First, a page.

There are no words for it.
It is a mixture of pain, fear, anger, despair, anguish, confusion, every single negative thought wrapped in breathtaking, unbearable suffering. And it is just getting worse.
What’s going on?! Nekh’s voice resounds in her head, as panicked as she is. What’s happening?!
Alma does not answer. Her eyes can barely see past the blurring mists of her agony. Somewhere, in the bowels of the station, something unspeakable has been done. Souls are screaming, burned, broken, ripped apart by some violent cataclysm. She can hear them, horribly maimed, their shrieks echoing into the night.
She runs into the station, feeling their pain grow stronger within her, yearning desperately to escape the ever-sharper cries that tear at her soul but knowing that she could never walk away. Not her. Not from them…
Gods, how can you bear this?! Nekh insists, his bond to her forcing him to share in her anguish. Shut’em up!
But Alma cannot stop them screaming anymore than she can stop running. She dashes down the stairs into the basement, nearly knocking down Gwydion, who is just making it down the last step. He looks at her almost as if he does not recognize her, so haunted and distorted her face looks.
Sky is already there, at the door to the cell holding area. He turns to look at them, stricken but stony, his eyes dull with silent anger and grief. Around them, the basement looks surprisingly untouched. But inside the cell block…
Sky moves aside to let his Sergeants in.
Gwydion’s voice sounds almost like a whisper against the wailing of tortured souls. “What happened here?”
The cells are barely touched, no more than a few bars twisted and broken on the one that used to hold the sorcerer. Inside them, the bodies of the two prisoners, each in their own cell, lie seated against the walls, their blood smeared on the white plaster, drawing an impact zone and then the drag marks of the dead carcasses where they had hit the walls and slid down to the floor. The old hag looks almost pristine, aside from the crushed back of her skull. The sorcerer is missing his hands and his nose, and his chest has been turned into a bloody pulp.
“A bomb, or a spell,” Sky says, half to himself, almost as if he cannot believe what he is seeing. “I don’t know how. The sorcerer was thoroughly searched. He was wearing enchanted shackles. He couldn’t possibly have cast a spell.”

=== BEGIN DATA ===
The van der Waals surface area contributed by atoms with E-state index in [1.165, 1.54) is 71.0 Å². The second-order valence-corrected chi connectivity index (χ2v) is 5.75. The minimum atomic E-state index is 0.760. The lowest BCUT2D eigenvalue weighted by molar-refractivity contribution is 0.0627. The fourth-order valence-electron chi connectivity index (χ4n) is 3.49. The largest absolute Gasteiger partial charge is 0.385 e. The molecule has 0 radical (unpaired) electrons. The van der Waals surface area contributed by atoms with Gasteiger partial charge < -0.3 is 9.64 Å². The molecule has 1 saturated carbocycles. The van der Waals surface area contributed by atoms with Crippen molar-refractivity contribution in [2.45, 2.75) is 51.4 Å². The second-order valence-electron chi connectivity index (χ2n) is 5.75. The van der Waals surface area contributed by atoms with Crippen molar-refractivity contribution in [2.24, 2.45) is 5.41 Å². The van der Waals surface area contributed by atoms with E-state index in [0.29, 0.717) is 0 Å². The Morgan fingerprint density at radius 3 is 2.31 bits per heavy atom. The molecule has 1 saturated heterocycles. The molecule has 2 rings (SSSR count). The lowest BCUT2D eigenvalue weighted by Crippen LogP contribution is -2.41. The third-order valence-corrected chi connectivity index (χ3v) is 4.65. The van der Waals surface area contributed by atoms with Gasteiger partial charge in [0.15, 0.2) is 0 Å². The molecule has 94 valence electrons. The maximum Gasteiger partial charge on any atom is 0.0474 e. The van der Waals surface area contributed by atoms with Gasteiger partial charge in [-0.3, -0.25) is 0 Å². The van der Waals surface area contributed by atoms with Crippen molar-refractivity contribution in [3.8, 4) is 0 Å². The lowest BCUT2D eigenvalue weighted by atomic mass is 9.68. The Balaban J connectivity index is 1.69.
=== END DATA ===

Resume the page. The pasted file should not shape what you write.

No… No… It’s not possible… Alma whimpers in thought as she paces around the room, unable to stand still under the desperate attacks of two shattered souls.
Two?… No, three. Against the far wall, away from the sorcerer’s cell, a body in Guardia blue is splayed out. It takes the goddess some effort to recognize it as Corporal Stathos. Sergeant Machado is already kneeling by him.
And always, the soundless, wordless, shapeless voices scream, louder and louder, in pain, in despair, unyielding to any force, souls that have lost their essence, unable to find peace. She can barely hear anything else. But no one else can hear them, no one. Pained as they look, Gwydion and Sky cannot hear their awful cries. It is at her that they scream, at her that they pull, attracted to the death goddess’ essence.
“His soul–” she tries to tell them. “All their souls–”
Make them stop, Alma!! Nekh wails. Make them shut up!!
“Stop!” Alma screams, bending double in agony, covering her ears against all the terrible voices. “Stop screaming! I can’t!”
She senses more than sees Sky, who was kneeling by Stathos’ mangled corpse, rise to his feet at her screams. Although he is just a couple of steps away, a short eternity goes by before she feels his strong arms wrap around her, keep her on her feet. He holds her gently but tightly to his chest and she grips his shirt as if she could hide from the voices in his embrace. Sky’s caring touch is a meager shelter against the wailing of souls that can no longer see beyond their own agony.
“Nothing left… There’s nothing left!” she desperately tries to explain, looking up at his concerned expression. “Just screams… Pain… I can’t release them.”
Sky’s eyes widen with comprehension as she speaks. “I could feel…something,” he whispers almost to himself. “They’re screaming so loudly even I can sense it.”
From somewhere by the door, Sergeant Machado roars, “Lamore, get those damn looky-loos out of the hallway. You’re in charge of the station upstairs for now. I need to be down here.”
“Yes sir!” the Corporal replies.
Please, Alma, Nekh begs in a painful whimper. Make it stop…
A shadow moves in Alma’s peripheral vision. Gwydion has covered the distance between them and the sorcerer’s cell that he had been inspecting before Alma screamed for help. He looks at her through worried, terrified eyes, anguished to find something he can do.
“It hurts,” she whimpers pleadingly at him, weakly pushing herself away from Sky’s hold, hoping desperately to find as before, relief in Gwydion’s arms. “Can’t…make it stop.”
Gwydion reaches out a hand to her, glancing at Sky to release her. The tall god nods gently in agreement but speaks to her first.
“Alma…” he says.
Oh no… Nekh speaks weakly. What are they–? They’re trying to get in!
The muscles in Alma’s arms spasm uncontrollably as, suddenly, the desecrated remains of the broken souls bash, all at once, into her spectral shields. Destroyed, poisoned, shapeless as they are, they burn like acid sloshing against her skin, searing into her mind, melting into her soul.
“Alma!” Sky calls her as she fights for breath. “Can Stathos, can any of them tell us what happened? Can the sorcerer tell us anything?”
Alma’s voice sounds almost like a squeak. “No… They don’t exist anymore. All there’s left is pain.”
Someone else joins them. Corporal Lamore, looking like there is not a single drop of blood left in her, is now standing by them, holding a piece of paper in her trembling hand.
She hesitates, looking back at Sergeant Machado, who is doing his best to stay out of the way without actually leaving, but then says to Sky, “Inspector. I’m sorry but…you must read this.”